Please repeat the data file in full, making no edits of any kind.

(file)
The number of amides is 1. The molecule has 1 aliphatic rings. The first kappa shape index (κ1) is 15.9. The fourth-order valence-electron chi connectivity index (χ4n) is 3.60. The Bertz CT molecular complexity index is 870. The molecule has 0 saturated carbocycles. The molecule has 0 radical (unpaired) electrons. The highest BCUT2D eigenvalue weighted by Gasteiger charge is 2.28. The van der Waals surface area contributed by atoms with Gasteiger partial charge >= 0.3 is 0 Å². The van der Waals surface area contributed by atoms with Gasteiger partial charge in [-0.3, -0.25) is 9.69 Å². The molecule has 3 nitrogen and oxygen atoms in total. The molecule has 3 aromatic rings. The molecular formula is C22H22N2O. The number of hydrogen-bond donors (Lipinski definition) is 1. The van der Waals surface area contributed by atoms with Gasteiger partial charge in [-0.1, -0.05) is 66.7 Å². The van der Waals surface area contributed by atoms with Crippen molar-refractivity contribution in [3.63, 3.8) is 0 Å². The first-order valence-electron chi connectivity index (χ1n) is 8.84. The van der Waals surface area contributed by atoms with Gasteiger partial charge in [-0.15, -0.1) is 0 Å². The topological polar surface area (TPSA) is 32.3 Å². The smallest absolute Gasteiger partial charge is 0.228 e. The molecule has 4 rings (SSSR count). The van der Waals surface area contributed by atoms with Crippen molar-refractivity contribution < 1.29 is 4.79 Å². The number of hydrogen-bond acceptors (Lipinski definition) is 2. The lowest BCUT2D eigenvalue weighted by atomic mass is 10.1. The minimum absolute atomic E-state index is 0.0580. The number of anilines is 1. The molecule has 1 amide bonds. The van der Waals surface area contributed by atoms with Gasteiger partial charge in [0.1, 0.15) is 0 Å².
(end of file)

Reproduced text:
The number of amides is 1. The molecule has 1 aliphatic rings. The first kappa shape index (κ1) is 15.9. The fourth-order valence-electron chi connectivity index (χ4n) is 3.60. The Bertz CT molecular complexity index is 870. The molecule has 0 saturated carbocycles. The molecule has 0 radical (unpaired) electrons. The highest BCUT2D eigenvalue weighted by Gasteiger charge is 2.28. The van der Waals surface area contributed by atoms with Gasteiger partial charge >= 0.3 is 0 Å². The van der Waals surface area contributed by atoms with Gasteiger partial charge in [-0.3, -0.25) is 9.69 Å². The molecule has 3 nitrogen and oxygen atoms in total. The molecule has 3 aromatic rings. The molecular formula is C22H22N2O. The number of hydrogen-bond donors (Lipinski definition) is 1. The van der Waals surface area contributed by atoms with Gasteiger partial charge in [-0.1, -0.05) is 66.7 Å². The van der Waals surface area contributed by atoms with Crippen molar-refractivity contribution in [3.63, 3.8) is 0 Å². The first-order valence-electron chi connectivity index (χ1n) is 8.84. The van der Waals surface area contributed by atoms with Gasteiger partial charge in [-0.15, -0.1) is 0 Å². The topological polar surface area (TPSA) is 32.3 Å². The smallest absolute Gasteiger partial charge is 0.228 e. The molecule has 4 rings (SSSR count). The van der Waals surface area contributed by atoms with Crippen molar-refractivity contribution < 1.29 is 4.79 Å². The number of hydrogen-bond acceptors (Lipinski definition) is 2. The lowest BCUT2D eigenvalue weighted by atomic mass is 10.1. The minimum absolute atomic E-state index is 0.0580. The number of anilines is 1. The molecule has 1 amide bonds. The van der Waals surface area contributed by atoms with Gasteiger partial charge in [0.1, 0.15) is 0 Å².